I wish I could tell you that this is an easy step to take, but it isn’t. In fact, it’s the hardest part of the whole process.
Once a skater has mastered a jump in the (relative) safety of the harness … once a writer has put in the time and effort to attain excellence … well, after that, the battle is in the mind.
In everything we do, it’s our thoughts that have the most potential to hold us back.
I wish I could tell you that the time and effort and energy you put in to learning how to do what you love will protect you against rejections. In the same way, I used to wish that stepping out of that harness meant that I was finished with falling forever.
But neither of those things are true. Olympic-level skaters still fall. They’ve devoted years to perfecting their jumps, spins, and footwork, but even so, there’s no guarantee that they’ll skate a clean program in competition.
This is reality. Great skaters don’t always receive medals, and talented writers don’t always receive acceptances.
The good news is, you aren’t powerless. You can show up and be faithful to your work, putting in the time and focused effort it takes to achieve mastery. You can set yourself up so that, when an opportunity arises, you’ll be ready to seize it.
I can’t promise you success. No one can. But what I can promise is that the effort itself will change you. For every time you fall, you will rise up a slightly different person. For every time you take a chance in pursuit of your dream, you will gain just a bit more bravery, just a touch more tenacity.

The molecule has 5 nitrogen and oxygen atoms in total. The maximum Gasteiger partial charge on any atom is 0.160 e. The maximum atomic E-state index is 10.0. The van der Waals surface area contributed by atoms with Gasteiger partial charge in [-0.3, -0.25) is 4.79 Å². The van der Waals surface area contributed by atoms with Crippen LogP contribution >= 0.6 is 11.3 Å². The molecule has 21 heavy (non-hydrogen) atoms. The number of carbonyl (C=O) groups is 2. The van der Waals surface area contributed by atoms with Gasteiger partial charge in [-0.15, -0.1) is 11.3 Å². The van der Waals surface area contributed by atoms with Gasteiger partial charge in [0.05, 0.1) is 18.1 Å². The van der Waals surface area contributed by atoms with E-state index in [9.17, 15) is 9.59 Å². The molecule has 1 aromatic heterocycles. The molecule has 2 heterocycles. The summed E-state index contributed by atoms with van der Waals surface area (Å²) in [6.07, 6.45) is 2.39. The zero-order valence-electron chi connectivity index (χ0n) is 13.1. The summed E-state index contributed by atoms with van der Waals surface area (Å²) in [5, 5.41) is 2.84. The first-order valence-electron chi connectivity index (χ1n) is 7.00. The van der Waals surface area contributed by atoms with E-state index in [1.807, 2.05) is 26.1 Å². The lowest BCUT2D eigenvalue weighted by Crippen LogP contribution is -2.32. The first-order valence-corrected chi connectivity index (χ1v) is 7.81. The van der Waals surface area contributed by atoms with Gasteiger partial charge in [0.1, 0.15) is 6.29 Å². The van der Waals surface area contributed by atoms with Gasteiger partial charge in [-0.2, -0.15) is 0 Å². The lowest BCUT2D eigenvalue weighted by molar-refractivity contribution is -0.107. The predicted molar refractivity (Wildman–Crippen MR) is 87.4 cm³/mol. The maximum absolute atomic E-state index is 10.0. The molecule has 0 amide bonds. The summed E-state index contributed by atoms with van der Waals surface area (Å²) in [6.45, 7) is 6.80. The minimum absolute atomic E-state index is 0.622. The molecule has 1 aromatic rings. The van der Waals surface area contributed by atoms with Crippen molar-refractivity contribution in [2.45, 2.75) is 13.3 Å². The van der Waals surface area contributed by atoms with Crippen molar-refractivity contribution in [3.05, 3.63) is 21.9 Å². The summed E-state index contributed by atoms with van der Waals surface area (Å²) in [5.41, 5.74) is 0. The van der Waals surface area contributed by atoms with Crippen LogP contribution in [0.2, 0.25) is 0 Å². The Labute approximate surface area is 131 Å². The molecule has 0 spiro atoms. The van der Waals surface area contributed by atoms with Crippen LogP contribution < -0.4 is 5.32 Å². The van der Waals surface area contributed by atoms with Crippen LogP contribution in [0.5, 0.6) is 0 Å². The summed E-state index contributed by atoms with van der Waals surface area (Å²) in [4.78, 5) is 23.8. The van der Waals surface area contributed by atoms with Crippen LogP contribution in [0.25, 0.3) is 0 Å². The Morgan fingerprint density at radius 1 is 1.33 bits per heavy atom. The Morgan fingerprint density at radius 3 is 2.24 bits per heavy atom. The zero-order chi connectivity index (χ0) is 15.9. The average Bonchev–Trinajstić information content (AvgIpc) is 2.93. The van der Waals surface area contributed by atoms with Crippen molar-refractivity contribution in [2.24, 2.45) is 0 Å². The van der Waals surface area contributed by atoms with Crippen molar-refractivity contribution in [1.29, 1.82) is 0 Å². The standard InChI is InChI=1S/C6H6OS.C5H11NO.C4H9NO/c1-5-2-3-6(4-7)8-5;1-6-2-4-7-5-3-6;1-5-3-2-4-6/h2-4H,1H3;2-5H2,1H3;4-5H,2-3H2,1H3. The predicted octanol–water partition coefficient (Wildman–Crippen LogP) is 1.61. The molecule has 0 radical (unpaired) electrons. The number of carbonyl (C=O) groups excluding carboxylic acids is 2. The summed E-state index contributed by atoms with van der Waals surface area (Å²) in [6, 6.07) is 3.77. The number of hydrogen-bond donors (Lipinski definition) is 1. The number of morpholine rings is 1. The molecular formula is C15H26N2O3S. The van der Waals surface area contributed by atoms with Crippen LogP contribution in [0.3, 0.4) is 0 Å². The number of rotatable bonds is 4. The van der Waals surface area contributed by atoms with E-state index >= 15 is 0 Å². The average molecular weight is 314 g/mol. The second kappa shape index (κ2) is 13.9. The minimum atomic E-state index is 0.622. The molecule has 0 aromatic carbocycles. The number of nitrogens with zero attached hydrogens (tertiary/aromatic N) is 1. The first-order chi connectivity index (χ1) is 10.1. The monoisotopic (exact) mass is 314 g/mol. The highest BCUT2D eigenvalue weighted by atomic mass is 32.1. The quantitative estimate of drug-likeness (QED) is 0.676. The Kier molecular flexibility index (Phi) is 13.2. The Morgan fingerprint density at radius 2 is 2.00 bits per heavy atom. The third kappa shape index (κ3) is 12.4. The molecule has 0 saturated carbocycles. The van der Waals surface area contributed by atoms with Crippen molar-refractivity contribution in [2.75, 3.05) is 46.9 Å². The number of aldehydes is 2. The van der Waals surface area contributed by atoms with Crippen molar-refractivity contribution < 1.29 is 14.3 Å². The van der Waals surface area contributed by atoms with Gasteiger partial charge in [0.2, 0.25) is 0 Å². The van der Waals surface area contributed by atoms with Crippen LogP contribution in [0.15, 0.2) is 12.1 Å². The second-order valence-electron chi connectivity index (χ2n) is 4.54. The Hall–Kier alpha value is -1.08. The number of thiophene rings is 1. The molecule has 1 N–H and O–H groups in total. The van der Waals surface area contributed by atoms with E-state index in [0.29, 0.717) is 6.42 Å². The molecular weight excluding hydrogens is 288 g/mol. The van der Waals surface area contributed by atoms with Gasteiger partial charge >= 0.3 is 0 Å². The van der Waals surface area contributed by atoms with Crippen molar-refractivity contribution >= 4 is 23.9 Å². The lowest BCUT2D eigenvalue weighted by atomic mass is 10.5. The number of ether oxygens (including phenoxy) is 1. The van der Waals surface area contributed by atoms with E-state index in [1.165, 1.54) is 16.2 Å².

You may not always be able to see these transformations. You may not always have faith in yourself. But that’s just your mind talking, the same mind that would have you believe that you can’t fly, that you can’t land that axel alone even after you’ve nailed it a dozen times in the harness.
When it comes to assessing whether you have what it takes to be whatever it is you want to be, your mind is not your most reliable source. If you want to know the answer to your question – do I have what it takes? – you have to look somewhere else.
Don’t go up into your head. Go down, down into your heart, down into the feel of your blades on the ice. Go down into the motivation that gets you out of bed at 5am to skate before school.
Go down into the reason you write even when your work has just been rejected. Go down into the rhythm of your hands tapping on the keyboard, into the knowledge you’ve always carried with you.
And once you’re in that space, stay. Stay with what led you to start jumping and writing and trying in the first place. Stay with yourself, with the person you’re becoming.
Don’t let anything stop you from loving what you love, from giving what you have to give.
What helps you carry on after a rejection? Join the conversation in the comments below!
Stories around the Web, July 2014:
NEW! Guest post at Think Simple Now: The Art of Detachment & Surrender
Friends, just a heads-up that our publishing schedule is going to shift in the weeks ahead. Rather than publishing every week, I’m going to publish 1-2 times per month, in order to offer the best possible posts for you.